Category Archives for "Italian"
In Italy maccheroni is called “pipette” (little pipes) or “lumache” (snails).
15 MACARONI WITH BUTTER AND CHEESE (Pasta al burro e formaggio) This is the simplest form in which the spaghetti may be served, and it is generally reserved for the thickest paste. The spaghetti are to be boiled until tender in salted water, taking care to remove them when tender, and not cooked until they lose form. They should not be put into the water until this is at a boiling point. Take as much macaroni as will half fill the dish in which it is to be served. Break into pieces two and a half to three inches long if you so desire. The Italians leave them unbroken, but their skill in turning them around the fork and eating them is not the privilege of everybody. Put the macaroni into salted boiling water, and boil twelve to fifteen minutes, or until the macaroni is perfectly soft. Stir frequently to prevent the macaroni from adhering to the bottom. Turn it into a colander to drain; then put it into a pudding−dish with a generous quantity of butter and grated cheese. If more cheese is liked, it can be brought to the table so that the guests can help themselves to it. The macaroni called “Mezzani” which is a name designating size, not quality, is the preferable kind for macaroni dishes made with butter and cheese.
16 MACARONI WITH SAUCE (Maccheroni al sugo) The most appreciated kind of macaroni are those seasoned with tomato sauce or with brown stock. The macaroni are boiled as above, then drained in a colander, returned to the saucepan and mixed with the sauce and grated cheese. For those who like it some butter may be added in the mixing.
17 MACARONI WITH ANCHOVY SAUCE (Maccheroni con salsa d’acciughe) After the paste is drained thoroughly it is to be put into the hot dish in which it is to be served and the anchovy sauce poured over it and well mixed with two silver forks until the sauce has gone all through it. Some olive oil may be added, but grated cheese is not generally used with the anchovy sauce.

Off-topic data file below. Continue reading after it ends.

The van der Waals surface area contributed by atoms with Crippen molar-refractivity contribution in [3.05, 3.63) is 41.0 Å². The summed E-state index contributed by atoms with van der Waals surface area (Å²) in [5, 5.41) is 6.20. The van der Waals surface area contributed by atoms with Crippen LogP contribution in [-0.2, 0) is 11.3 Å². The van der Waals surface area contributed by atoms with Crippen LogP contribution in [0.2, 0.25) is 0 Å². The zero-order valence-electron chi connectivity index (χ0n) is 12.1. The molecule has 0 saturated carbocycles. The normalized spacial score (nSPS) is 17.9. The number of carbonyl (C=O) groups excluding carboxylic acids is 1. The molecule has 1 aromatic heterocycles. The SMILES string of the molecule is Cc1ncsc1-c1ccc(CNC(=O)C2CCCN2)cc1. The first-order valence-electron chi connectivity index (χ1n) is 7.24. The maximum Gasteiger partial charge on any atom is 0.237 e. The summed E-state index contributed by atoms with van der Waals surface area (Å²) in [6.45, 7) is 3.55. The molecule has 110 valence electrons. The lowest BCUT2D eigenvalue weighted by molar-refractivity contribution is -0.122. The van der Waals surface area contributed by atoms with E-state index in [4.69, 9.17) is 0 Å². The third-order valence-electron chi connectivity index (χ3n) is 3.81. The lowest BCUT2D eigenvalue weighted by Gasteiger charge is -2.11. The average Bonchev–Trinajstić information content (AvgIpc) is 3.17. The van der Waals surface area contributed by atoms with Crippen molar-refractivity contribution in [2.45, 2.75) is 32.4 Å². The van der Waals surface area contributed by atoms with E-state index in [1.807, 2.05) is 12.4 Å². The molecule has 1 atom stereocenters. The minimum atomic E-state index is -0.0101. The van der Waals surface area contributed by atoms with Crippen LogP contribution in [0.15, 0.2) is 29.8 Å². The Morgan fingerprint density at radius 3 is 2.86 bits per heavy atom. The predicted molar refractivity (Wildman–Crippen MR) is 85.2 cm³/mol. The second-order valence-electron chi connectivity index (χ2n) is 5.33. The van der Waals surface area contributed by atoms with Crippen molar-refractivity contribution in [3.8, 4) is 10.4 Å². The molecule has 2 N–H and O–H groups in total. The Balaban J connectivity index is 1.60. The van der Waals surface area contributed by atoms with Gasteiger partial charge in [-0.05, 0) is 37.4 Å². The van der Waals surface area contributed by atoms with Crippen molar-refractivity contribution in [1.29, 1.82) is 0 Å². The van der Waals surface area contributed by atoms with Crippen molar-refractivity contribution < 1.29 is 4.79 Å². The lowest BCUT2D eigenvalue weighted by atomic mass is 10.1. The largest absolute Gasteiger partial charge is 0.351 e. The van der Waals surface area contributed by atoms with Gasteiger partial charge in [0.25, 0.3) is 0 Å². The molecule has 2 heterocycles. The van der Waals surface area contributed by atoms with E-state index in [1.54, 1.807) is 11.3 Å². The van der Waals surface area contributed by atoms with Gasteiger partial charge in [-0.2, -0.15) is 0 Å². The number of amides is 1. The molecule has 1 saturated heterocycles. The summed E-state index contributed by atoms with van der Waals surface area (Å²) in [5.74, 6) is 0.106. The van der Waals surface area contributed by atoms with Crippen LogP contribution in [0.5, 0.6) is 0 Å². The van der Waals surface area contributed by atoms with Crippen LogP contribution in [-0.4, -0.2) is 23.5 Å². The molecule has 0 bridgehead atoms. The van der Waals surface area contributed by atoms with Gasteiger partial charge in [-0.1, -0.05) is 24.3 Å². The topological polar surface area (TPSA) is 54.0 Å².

18 MACARONI A LA CORINNA (Maccheroni alla Corinna) Put on the fire a pot with two quarts of salted water to which add a small piece of butter. When it begins to boil put in it 3/4 lb. macaroni. Let it boil for five minutes, then drain them in a colander. Put them again in new boiling water, prepared as above and let them cook on a slow fire. Drain them again. Cover the bottom of a plate with macaroni and cover this first layer with grated cheese and with some vegetables in macédoine, that is, chopped fine and fried brown with butter. Repeat the draining, moisten the macaroni with the water in which they have previously cooked and keep on a low fire for ten minutes more. The Macédoine of vegetables can be made with a dozen Bruxelles sprouts or one cabbage, half a dozen big asparagus cut in little pieces, a carrot cut in thin slices, a dozen small onions, some turnips and half a dozen mushrooms. The mushrooms and the asparagus can be omitted. Melt some butter in a saucepan and when the turnips, the carrots and the onions are half cooked, add the cabbage or sprouts. Put in some water and some more butter, boil for ten minutes and then add the mushrooms and the asparagus, adding salt and pepper, and a little sugar if this is desired.
19 MACARONI “AU GRATIN” (Maccheroni al gratin) Boil the macaroni in salted water until tender and drain them. Butter slightly a fireproof casserole and lay on the bottom some grated cheese and grated bread. Alternate the layers of cheese with macaroni and on the top layer of macaroni put more cheese and bread grated. Over the whole pour some melted butter, cover the casserole, (or pyrex plate) and put it in the oven with a low fire. Keep for ten minutes or more, until the top appears browned.